A review by Southgate concentrated on factors that facilitated or impeded the successful return of injured nurses to their workplace from the RTW coordinator's perspective only.16 Three key themes emerged from this review – workforce shortages, life circumstances and the impact of qualifications and specialization experience, and job security.16
Reviews found in the Cochrane Library were more broadly conducted in the area of MSDs and workplace interventions.21-24 Two systematic reviews examined the effectiveness of RTW programs but were specific to back pain in the general working population.25,26 Another review, examining qualitative evidence, was specific to MSDs; however, this review included health professionals broadly and did not specifically examine the experiences and expectations of the injured nurse or midwife.8 None of the reviews examined the role of the RTW coordinator.
The current systematic review aims to extend the knowledge of injured nurses and midwives and RTW coordinators’ experiences and expectations, and assist with establishing evidence-based practices for returning nurses and midwives with a work-related MSD back to their place of practice.
The current systematic review therefore seeks to understand injured nurses and midwives and RTW coordinators’ experiences and expectations of being involved in a program that aims to return nurses and midwives, who have acquired an MSD in the workplace, to work.
The purpose of this qualitative systematic review is to collate and synthesize the international evidence and apply it to practice.
Types of participants
The current review will consider any registered or enrolled nurses or midwives regulated by a nursing or midwifery board or recognized health practitioner regulation agency (or their international equivalent).27 They can be of any sex, aged 18 years and over, and of any ethnicity who have sustained an MSD of any severity at their workplace and have been involved in a RTW program.
The current review will only focus on work-related MSDs as RTW programs are not available to support non-work-related injuries.10
Musculoskeletal disorder will be defined as “injuries or disorders of the muscles, tendons, nerves, ligaments, joints, and cartilage, expanding to include disorders of nerves, tendons, muscles supporting structures of the upper and lower limbs, neck, and lower back”.1(p.16) Nurses and midwives who have had a previous MSD, whether or not work-related, will be excluded.
The current review will also include RTW coordinators who are involved in returning injured nurses or midwives to their workplace. Notably, the title of RTW coordinator varies between states in Australia, and in the international context, RTW coordinators are also known as disability managers, case managers, disability prevention specialists and disability supervisors.13 Due to the use of different titles for “RTW coordinators,” anyone who manages programs assisting the return of injured nurses or midwives to their workplace will be considered.
Phenomena of interest
The current systematic review will consider both the positive and negative experiences and expectations of nurses or midwives with work-related MSDs and RTW coordinators involved in RTW programs.
Return-to-work programs can be of any duration, consist of multiple different interventions (e.g. graduated work and modified duties) and can be delivered by any type of professionals (e.g. doctors, physiotherapists, occupational therapists, psychologists, massage technicians, etc.).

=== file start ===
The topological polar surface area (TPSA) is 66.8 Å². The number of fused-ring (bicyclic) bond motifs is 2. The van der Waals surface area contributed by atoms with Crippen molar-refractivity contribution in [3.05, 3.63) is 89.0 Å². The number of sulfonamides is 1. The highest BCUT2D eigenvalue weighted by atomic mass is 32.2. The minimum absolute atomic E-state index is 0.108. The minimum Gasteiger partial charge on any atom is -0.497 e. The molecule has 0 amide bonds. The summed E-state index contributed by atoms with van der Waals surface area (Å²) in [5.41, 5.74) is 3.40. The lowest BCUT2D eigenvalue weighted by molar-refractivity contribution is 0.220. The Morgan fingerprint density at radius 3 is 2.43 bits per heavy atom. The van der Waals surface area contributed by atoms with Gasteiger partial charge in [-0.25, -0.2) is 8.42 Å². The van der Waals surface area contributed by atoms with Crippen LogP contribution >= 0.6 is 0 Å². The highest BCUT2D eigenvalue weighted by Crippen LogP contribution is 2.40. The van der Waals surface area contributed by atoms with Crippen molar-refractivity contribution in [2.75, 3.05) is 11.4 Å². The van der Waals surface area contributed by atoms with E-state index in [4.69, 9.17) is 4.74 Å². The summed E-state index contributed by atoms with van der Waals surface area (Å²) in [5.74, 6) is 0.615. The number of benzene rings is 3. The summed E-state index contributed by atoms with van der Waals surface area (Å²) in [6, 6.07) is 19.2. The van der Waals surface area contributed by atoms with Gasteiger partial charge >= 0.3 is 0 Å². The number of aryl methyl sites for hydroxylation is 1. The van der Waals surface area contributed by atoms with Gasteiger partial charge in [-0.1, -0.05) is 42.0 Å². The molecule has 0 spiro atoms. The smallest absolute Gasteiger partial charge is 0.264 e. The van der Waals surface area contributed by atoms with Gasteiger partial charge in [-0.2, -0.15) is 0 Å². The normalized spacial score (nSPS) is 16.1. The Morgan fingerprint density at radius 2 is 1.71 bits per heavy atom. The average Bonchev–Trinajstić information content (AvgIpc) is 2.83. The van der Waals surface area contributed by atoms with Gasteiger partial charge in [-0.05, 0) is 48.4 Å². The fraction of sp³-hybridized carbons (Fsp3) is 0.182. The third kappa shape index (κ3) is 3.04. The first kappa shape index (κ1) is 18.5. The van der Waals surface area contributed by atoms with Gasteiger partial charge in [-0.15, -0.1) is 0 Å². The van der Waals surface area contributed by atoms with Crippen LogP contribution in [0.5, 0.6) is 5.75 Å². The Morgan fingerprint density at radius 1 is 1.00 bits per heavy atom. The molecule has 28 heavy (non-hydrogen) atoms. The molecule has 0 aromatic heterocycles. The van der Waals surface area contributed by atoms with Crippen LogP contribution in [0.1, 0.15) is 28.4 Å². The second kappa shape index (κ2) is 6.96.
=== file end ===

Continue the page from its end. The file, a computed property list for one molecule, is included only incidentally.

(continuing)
The current systematic review will consider nurses or midwives with work-related MSDs and/or RTW coordinators from any healthcare setting (e.g. primary care, aged care, acute care, etc.) in any country.
Types of studies
The current review will consider studies that focus on qualitative data including, but not limited to, designs such as phenomenology, grounded theory, ethnography, action research and gender research.
The search strategy aims to find both published and unpublished studies. A three-step search strategy will be utilized in this review. An initial limited search of CINAHL, MEDLINE and Embase will be undertaken followed by analysis of the text words contained in the title and abstract, and of the index terms used to describe the article.
A second search using all identified keywords and index terms will then be undertaken across all included databases. Third, the reference list of all identified reports and articles will be searched for additional studies.
Studies published in English will be considered for inclusion in this review.
The date range of the search will be 1987 to the present as RTW practice was introduced by many worker's compensation boards in North America and Europe throughout the 1990s17 and following the Workers Compensation Act 1987 in Australia.16
The databases to be searched include CINAHL, Embase, PubMed and PsycInfo.
The search for unpublished studies will include Scopus, ProQuest Dissertations and Theses and Networked Digital Library of Theses and Dissertations.
Initial keywords to be used will be return to work, back to work, job re-entry, rehabilitation, nurse, midwife, injury, trauma, experience, expectation and qualitative.
Assessment of methodological quality
Papers selected for retrieval will be assessed by two independent reviewers for methodological validity prior to inclusion in the review using the standardized critical appraisal instrument from the Joanna Briggs Institute Qualitative Assessment and Review Instrument (JBI-QARI) (Appendix I). Any disagreements that arise between the reviewers will be resolved through discussion or with a third reviewer.
Data will be extracted from individual studies independently using the standardized data extraction tool from JBI-QARI (Appendix II). The extracted data will include specific details about the phenomenon of interest, populations, study methods and outcomes of significance to the review question and specific objectives.
Qualitative research findings will, where possible, be synthesized using a meta-aggregative approach. The Joanna Briggs Institute Qualitative Assessment and Review Instrument will be used to assist in this process. Meta-aggregation involves the aggregation or synthesis of findings to generate a set of statements that represent that aggregation. Meta-aggregation involves a three-step process. First, findings and their accompanying illustration will be extracted and rated according to their level of credibility (Level 1 findings). Second, findings will be categorized on the basis of similarity in meaning (Level 2 findings). These categories will then be subjected to a meta-synthesis to produce a single comprehensive set of synthesized findings (Level 3 findings) that can be used as a basis for evidence-based practice.
Where textual pooling is not possible, the findings will be presented in narrative form.
Appendix I: Appraisal instrument
QARI appraisal instrument
Appendix II: Data extraction instrument
QARI data extraction instrument